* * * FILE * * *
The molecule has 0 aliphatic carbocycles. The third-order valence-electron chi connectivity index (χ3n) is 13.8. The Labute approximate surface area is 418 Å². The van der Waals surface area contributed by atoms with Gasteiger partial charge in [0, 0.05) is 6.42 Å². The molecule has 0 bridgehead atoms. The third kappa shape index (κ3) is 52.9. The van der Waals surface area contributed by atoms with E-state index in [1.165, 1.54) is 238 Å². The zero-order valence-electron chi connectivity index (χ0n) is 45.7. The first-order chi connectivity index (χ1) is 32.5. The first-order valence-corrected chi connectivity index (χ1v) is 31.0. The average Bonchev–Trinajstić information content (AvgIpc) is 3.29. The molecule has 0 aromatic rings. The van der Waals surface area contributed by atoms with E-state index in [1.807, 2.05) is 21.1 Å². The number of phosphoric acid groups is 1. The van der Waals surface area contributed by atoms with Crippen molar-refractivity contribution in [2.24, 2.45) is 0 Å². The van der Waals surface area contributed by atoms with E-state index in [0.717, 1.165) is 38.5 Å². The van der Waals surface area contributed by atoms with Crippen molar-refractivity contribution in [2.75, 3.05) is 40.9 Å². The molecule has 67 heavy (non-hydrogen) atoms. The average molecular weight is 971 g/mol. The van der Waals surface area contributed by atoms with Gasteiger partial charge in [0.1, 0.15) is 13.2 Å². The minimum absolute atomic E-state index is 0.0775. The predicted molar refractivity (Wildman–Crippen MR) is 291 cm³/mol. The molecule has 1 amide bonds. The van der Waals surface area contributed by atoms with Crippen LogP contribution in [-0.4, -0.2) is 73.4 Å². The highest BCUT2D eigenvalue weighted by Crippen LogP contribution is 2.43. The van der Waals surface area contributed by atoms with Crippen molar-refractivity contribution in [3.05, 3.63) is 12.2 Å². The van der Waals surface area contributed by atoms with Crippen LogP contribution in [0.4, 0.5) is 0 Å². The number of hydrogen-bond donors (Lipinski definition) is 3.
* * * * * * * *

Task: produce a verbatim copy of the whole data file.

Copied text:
The molecule has 0 aliphatic carbocycles. The third-order valence-electron chi connectivity index (χ3n) is 13.8. The Labute approximate surface area is 418 Å². The van der Waals surface area contributed by atoms with Gasteiger partial charge in [0, 0.05) is 6.42 Å². The molecule has 0 bridgehead atoms. The third kappa shape index (κ3) is 52.9. The van der Waals surface area contributed by atoms with E-state index in [1.165, 1.54) is 238 Å². The zero-order valence-electron chi connectivity index (χ0n) is 45.7. The first-order chi connectivity index (χ1) is 32.5. The first-order valence-corrected chi connectivity index (χ1v) is 31.0. The average Bonchev–Trinajstić information content (AvgIpc) is 3.29. The molecule has 0 aromatic rings. The van der Waals surface area contributed by atoms with E-state index in [1.807, 2.05) is 21.1 Å². The number of phosphoric acid groups is 1. The van der Waals surface area contributed by atoms with Crippen molar-refractivity contribution in [2.24, 2.45) is 0 Å². The van der Waals surface area contributed by atoms with E-state index in [0.717, 1.165) is 38.5 Å². The van der Waals surface area contributed by atoms with Crippen molar-refractivity contribution in [2.75, 3.05) is 40.9 Å². The molecule has 67 heavy (non-hydrogen) atoms. The average molecular weight is 971 g/mol. The van der Waals surface area contributed by atoms with Gasteiger partial charge in [0.1, 0.15) is 13.2 Å². The minimum absolute atomic E-state index is 0.0775. The predicted molar refractivity (Wildman–Crippen MR) is 291 cm³/mol. The molecule has 1 amide bonds. The van der Waals surface area contributed by atoms with Crippen LogP contribution in [-0.4, -0.2) is 73.4 Å². The highest BCUT2D eigenvalue weighted by Crippen LogP contribution is 2.43. The van der Waals surface area contributed by atoms with Crippen molar-refractivity contribution in [3.05, 3.63) is 12.2 Å². The van der Waals surface area contributed by atoms with Crippen LogP contribution in [0.4, 0.5) is 0 Å². The number of hydrogen-bond donors (Lipinski definition) is 3.